But this year's UConn team doesn't have a Rebecca Lobo, Diana Taurasi or Maya Moore as it attempts to tie Tennessee with a record eighth national title.
"We don't have that, but that doesn't mean that we can't win," Auriemma said Monday. "It just means that it's going to be a little more difficult than maybe it would have been some other years."
The Huskies (29-4) are a No. 1 seed in the NCAA tournament for the 15th time and sixth in a row. They will begin their quest for an eighth championship in Bridgeport against Prairie View (17-15) on Saturday. The winner will get either Kansas State or Princeton in the second round.
Before the season began, Auriemma told fans his team would not win a national championship this season. But the Huskies won 29 games and the team's 18th Big East tournament title, putting them in position to make another deep postseason run.
UConn lost at top-ranked Baylor and Notre Dame, before dropping its final two home games to St. John's (the first home loss for UConn after 99 straight wins), and the Irish. That brought more predictions from Auriemma about failure in the Big East tournament.
But the Huskies rebounded, avenging the losses to the Red Storm and the Irish in the tournament semifinals and finals. Center Stefanie Dolson said the team has been motivated by their coach's public lack of confidence.
"I think for us this year is just been about competing harder than we ever have," she said. "We're not the biggest team in the tournament; we're not the fastest team. When we play as a team and we compete extremely hard as a team that's when we are hard to beat."
UConn has never played Prairie View, but they have two common opponents this year. The Lady Panthers lost by 20 points to Marquette in November and by 16 to St. John's in December.
The Lady Panthers (17-15) have won six straight games and are coming off their second consecutive Southwestern Athletic Conference tournament title, despite being the tournament's fifth seed. This will be their fourth NCAA tournament appearance.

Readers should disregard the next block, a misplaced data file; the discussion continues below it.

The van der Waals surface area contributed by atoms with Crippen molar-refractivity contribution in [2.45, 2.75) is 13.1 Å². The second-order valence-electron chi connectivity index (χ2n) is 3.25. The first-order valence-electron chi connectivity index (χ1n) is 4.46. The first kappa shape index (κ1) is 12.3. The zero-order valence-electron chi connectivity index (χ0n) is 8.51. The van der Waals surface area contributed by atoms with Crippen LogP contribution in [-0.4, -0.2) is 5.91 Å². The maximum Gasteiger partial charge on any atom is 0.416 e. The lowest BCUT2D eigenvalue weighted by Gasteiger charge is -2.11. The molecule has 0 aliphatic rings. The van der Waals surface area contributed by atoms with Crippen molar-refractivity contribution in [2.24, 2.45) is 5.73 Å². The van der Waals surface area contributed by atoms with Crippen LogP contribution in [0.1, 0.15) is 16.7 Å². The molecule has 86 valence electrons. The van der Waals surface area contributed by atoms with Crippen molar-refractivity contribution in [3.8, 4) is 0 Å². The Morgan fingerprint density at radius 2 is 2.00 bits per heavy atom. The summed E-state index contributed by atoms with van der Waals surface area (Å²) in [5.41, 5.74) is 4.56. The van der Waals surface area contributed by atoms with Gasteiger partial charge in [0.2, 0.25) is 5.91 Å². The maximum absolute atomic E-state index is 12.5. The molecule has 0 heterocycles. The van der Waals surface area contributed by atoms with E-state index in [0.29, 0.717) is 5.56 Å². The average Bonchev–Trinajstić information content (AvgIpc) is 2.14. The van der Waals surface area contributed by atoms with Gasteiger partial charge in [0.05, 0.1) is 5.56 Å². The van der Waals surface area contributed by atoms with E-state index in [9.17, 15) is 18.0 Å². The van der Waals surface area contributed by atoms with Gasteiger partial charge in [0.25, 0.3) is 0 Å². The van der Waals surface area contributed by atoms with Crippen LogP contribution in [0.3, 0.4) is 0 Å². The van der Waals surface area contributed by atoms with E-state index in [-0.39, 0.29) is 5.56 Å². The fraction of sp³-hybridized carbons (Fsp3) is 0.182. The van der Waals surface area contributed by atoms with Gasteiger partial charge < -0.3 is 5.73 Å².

UConn forward Kaleena Mosqueda-Lewis said the Huskies have already done a little scouting, having watched the SWAC title game on television.
"We were all just sitting in the living room and we wanted to watch some basketball, and we changed the channel and were like, `This is on, let's just watch this," the freshman said.
Mosqueda-Lewis disputes her coach's contention that UConn doesn't have a player to carry it to the national championship. She expects sophomore guard Bria Hartley, who is averaging 13.6 points, and about four rebounds and four assists a game to be that player. But if Hartley does not, Mosqueda-Lewis, who was named most outstanding player in the Big East tournament, said she also is ready to step up.
"The way Diana played, the way Sue (Bird) played, the way Maya played, it's just what everyone at Connecticut aspires to play like," she said. "We want to be remembered like they were. Some people say it's pressure, I think it's exciting for us."
The Huskies will begin tournament play with one injury of note. Leading scorer Tiffany Hayes (15.1 points per game) was wearing a protective boot on her right foot Monday. The senior guard said she suffered two stress fractures prior to playing in the Big East tournament, but expects to play on Saturday.
Should UConn advance past Bridgeport, it would play its regional semifinals and finals in nearby Kingston, R.I., a little over an hour and a half drive from campus.
"Husky nation travels really well, so I know they will be there to support us," Hayes said. "It's going to be really good to play so close to home."